Western North Carolina waterfalls and wildflowers
It’s technically spring here in the Boston area, but not nearly as far along as in North Carolina, where we were just visiting family. We spent most of the trip in and around Columbus, about an hour west of Charlotte, and while it was brief, we got in a little hiking and sightseeing with the kids.
I still can’t get over how many waterfalls this state has! I know we have our fair share in Massachusetts, but there are so many easy-to-find waterfalls in North Carolina.
On our first day, we visited the Shunkawauken Falls, coaxing our rental car up winding roads to drive by the falls (the road is narrow and signs discourage parking in the road or walking in the area). This is a really impressive waterfall, with the road separating an upper and lower portion, both of which steeply cascade down the mountainside.
Pearson’s Falls and Glen
For a more active waterfall experience, we headed to Pearson’s Falls and Glen in Saluda, driving through back roads, some of which were unpaved, and a cool grafitti-filled tunnel.
I particularly love the rhododendrons in the foothills at this time of year, visible through the bare tree trunks and clustered along streambanks.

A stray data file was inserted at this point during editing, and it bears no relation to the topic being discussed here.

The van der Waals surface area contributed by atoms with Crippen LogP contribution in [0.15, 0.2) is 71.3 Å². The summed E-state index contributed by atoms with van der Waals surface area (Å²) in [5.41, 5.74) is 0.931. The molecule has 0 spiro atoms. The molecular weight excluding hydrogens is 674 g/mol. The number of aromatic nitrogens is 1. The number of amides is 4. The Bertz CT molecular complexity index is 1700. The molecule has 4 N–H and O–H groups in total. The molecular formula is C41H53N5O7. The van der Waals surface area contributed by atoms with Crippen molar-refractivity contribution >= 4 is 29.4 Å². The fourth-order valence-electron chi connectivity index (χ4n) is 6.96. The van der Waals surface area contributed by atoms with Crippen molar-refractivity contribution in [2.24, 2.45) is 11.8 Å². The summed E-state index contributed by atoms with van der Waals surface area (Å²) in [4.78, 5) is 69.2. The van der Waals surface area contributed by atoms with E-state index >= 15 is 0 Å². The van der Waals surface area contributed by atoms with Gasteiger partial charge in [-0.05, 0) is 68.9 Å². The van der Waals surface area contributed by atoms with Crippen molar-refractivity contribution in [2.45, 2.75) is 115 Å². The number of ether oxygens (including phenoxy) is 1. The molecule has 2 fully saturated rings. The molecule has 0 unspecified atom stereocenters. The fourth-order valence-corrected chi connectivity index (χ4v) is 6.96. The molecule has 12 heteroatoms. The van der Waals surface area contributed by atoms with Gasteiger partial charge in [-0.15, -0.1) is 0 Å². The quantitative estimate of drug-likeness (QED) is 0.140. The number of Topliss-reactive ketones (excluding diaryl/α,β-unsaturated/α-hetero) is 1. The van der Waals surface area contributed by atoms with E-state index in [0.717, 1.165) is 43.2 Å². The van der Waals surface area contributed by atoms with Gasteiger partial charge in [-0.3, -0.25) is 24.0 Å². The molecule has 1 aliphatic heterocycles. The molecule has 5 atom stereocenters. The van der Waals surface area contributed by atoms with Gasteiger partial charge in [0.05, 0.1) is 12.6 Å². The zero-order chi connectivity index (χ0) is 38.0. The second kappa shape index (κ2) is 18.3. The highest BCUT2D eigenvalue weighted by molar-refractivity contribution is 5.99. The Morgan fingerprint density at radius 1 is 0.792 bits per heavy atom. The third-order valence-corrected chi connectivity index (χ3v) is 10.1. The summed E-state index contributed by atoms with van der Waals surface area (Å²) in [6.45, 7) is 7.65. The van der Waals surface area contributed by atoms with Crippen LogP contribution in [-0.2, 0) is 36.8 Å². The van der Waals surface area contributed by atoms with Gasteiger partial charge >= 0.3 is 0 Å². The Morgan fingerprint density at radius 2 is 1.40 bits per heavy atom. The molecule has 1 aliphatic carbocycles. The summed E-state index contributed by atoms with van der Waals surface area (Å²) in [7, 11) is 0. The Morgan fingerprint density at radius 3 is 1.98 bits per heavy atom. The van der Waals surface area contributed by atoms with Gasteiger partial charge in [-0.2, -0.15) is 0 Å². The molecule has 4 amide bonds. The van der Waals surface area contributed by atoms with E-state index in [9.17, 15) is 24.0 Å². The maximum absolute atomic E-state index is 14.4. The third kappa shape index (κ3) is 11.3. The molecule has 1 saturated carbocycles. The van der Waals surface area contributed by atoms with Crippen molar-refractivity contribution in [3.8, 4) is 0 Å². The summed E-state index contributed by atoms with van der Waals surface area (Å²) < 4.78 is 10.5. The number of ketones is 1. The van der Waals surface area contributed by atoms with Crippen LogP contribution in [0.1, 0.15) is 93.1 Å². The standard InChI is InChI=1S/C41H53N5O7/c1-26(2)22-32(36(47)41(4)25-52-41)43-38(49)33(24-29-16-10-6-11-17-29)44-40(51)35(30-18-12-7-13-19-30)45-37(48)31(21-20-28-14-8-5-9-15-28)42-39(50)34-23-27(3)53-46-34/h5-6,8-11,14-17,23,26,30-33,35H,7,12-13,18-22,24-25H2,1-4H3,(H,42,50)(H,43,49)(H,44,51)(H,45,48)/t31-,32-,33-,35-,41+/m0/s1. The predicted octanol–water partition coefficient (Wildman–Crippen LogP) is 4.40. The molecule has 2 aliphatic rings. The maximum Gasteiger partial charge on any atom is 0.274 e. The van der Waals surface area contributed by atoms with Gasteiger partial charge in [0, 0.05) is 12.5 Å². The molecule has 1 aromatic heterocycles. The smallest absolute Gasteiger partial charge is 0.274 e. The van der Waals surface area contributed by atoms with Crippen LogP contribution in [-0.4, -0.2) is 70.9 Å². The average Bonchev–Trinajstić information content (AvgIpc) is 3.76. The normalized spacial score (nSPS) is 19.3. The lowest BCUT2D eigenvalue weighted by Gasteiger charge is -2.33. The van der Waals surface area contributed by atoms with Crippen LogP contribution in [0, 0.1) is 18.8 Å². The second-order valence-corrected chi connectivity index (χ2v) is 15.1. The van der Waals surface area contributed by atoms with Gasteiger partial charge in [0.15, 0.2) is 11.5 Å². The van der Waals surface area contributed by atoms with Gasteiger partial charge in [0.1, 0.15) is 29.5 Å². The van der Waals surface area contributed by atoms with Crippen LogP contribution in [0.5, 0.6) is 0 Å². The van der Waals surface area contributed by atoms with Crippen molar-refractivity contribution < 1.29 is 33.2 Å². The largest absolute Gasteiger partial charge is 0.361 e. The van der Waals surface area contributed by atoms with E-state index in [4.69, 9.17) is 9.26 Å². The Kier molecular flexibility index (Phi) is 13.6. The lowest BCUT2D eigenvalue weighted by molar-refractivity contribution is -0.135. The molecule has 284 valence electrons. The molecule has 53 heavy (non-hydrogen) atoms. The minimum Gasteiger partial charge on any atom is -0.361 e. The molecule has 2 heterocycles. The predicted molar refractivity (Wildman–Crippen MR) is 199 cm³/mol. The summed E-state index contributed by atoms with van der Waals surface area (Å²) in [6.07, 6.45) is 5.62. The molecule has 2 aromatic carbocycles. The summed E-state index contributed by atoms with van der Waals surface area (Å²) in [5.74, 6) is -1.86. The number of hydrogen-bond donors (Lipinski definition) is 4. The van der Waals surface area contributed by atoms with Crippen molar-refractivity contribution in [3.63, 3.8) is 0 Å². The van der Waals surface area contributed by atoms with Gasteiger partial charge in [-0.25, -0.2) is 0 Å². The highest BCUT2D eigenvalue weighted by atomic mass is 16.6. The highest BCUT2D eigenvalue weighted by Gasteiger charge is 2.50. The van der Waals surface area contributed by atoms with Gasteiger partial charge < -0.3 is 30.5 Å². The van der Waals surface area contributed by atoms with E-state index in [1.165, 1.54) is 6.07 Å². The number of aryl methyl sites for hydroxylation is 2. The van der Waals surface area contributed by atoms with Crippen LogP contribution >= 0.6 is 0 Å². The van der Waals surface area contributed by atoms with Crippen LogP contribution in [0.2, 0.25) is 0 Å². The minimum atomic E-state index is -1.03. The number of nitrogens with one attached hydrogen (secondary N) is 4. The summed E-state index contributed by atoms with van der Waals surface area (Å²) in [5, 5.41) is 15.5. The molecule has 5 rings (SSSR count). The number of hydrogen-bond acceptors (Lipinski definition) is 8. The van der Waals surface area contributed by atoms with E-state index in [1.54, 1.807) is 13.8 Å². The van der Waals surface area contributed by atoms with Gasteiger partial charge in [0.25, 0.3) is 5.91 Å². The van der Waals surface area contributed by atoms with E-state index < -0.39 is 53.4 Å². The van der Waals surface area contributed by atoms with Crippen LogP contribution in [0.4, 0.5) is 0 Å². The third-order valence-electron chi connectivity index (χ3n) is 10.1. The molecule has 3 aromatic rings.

Arriving at Pearson’s Falls, we took the family-friendly hike up to the main waterfall past a few smaller falls, along stone paths, skirting dripping, moss-laden rock ledges. Our five-year-old enjoyed himself immensely, which was a relief, as hikes have sometimes been a challenge.
We played a wildflower-spotting game and I told him he’d get his official wildflower-finder’s badge if he pointed out flowers he found along the way. I recognized trillium, and back at the bottom of the trail, matched up the other flowers we’d seen with the poster identifying them. Before we left home, I bought a used Nikon 105mm FX macro lens at our local camera store; I’ve wanted to try macro photography for a while, but didn’t feel ready to make a big investment in a lens, so this was perfect. I’ve been able to hand-hold it and the vibration reduction has come in handy. I made the wildflower photos and close-up of dripping moss below with the macro lens.
Carl Sandburg Home (National Historic Site)
Another fun half-day trip from Columbus was the Carl Sandburg Home, a National Historic Site that’s the former home of the Pulitzer Prize-winning poet. A main attraction for the children is a large goat pasture that visitors can enter. The goats didn’t seem to care one way or another about our presence there, but gamely let the children pat them. The grounds were lovely, and I’d be interested in seeing the inside of the house on a future visit (by the time we’d wrapped up with goats and some walking, things were unraveling a little with the kids, so we called it a day).
I’d definitely recommend a visit to this part of the state, and look forward to going on some more challenging hikes as the kids get older. The VisitNC website is a good resource for trip planning, and while cell service was sometimes spotty for us on the back roads, most locations were pretty easy to get to, with very little traffic. Drop me a line below with any of your favorite spots in western North Carolina—we’ve been once to Asheville and I know there’s lots to see around there; would love any ideas!